They're pretty cute. 

Monday, April 26, 2010

Part 2: The bees surprised me today

The bees basic agenda is different than our human agenda.  We want honey, and maybe more bees.  The bees want more bees, and use honey towards that end.   So my job in managing my hives is to give the bees what they need, and direct their industry towards my goal -- honey. 

After the bees returned to their hive I let them settle down for an hour or so, and then got dressed up in my beekeeping gear and popped the top on the hive.  This is with the lid off, and having this many bees on top of the hive means that they're feeling pretty crowded.  Pretty consistent with a swarm. 
In Western Washington, the bottom two boxes of a beehive are for the bees.   Take a look at the first picture.  You'll notice that the lower two parts are bigger than the top box.  A full "super" -- which is what the first two boxes are called -- weighs around 110lbs.  The smaller box, full of honey, weighs about 60lbs.   I use the smaller boxes to collect my honey so that I can lift them off the hive when I'm collecting it.  The bees use the larger box to  raise their young and use the other box to store enough honey to last through the winter.   Bees don't hibernate; they just cluster in the hive and eat the stored honey. 
The honey comb in the picture above has new honey in it.  That means the bees are finding something that has nector, and they're busily storing it away.  Good healthy colony.  The uncapped honeycomb is honey that the bees haven't dehydrated enough.  When it gets to the right moisture level, they'll cap it, too.  The center area, that shows as light yellow, is capped new honey.  Yummy!

I pull the top box off (it's about 40lbs right now, about 2/3rds full) and take a look at the next box down.  Lots of bees here.  healthy hive, and the bees are feeling crowded.   I'm going to pull some of the frames and see if there are swarm cells.  Swarm cells are new queen bees that haven't hatched yet.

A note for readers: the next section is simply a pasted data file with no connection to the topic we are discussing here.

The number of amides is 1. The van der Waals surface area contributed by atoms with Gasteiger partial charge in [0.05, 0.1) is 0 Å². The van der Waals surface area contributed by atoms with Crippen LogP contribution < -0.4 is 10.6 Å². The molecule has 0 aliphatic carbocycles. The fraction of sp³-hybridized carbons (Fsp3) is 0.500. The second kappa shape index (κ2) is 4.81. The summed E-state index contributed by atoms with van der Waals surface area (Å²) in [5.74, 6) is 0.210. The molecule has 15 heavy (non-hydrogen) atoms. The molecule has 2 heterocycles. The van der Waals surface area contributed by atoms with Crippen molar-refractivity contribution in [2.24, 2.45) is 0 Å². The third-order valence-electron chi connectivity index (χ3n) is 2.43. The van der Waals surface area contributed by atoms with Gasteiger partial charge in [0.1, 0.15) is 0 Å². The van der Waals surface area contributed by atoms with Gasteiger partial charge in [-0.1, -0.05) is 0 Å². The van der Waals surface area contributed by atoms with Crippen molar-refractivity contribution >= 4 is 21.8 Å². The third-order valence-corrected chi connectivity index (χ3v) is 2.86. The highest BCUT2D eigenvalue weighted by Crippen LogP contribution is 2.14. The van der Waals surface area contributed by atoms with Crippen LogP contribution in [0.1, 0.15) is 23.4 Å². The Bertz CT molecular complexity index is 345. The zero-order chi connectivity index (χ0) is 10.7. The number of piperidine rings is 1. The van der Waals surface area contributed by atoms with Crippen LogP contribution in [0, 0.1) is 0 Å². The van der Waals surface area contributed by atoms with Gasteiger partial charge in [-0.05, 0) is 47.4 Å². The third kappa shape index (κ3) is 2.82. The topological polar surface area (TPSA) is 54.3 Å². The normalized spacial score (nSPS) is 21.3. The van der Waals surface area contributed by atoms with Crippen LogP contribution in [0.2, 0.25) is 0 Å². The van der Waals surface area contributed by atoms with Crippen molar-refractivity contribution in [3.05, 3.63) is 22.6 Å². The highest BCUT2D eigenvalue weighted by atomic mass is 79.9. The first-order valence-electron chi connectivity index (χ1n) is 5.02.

Yep, swarm cells.  Queen bees are bigger than regular bees or drones, and when the bees make a new queen they'll build cells like this.  neither of these cells have hatched, but they are close to hatching.  The first new queen that hatches will go through the hive and sting to death any other queens that haven't hatched yet.  In a typical hive that is about to swarm there will be between 5 and 15 queen cells scattered throughout the hive.  Bees believe in backups. 
Here you can see the entire frame.  The swarm cells are on the lower left.  Immediately above them are drone cells; these are the only male bees in the hive, and this hive has decided to raise a good crop of them.  You'll see drone cells on the lower right as well; a double row of them.  The relatively flat larvae in the center are regular worker bees.  The queen lays eggs, the workers feed the larvae until they're old enough to cap, and then cap them.  The new bees chew their way out of their cells.  So a capped cell is a developing bee that hasn't hatched. 
Now we get to the nitty gritty.  Working my way through the frames I find 7 swarm cells, and I'd like to split this hive.  So what I do is take a frame of capped brood, a frame of honey, and some brand-new frames, and put them into a hive body, a super.  Into each of these I cut out two swarm cells and carefully place them.    The two queens will hatch, fight it out, and figure that they've emerged into a hive that has just swarmed. 
In a swarm, it's the older queen that leaves with about half the bees, so the newly-hatched queens find themselves in a queenless colony iwth some brood and some workers - I'm just splitting the hive more than a swarm would.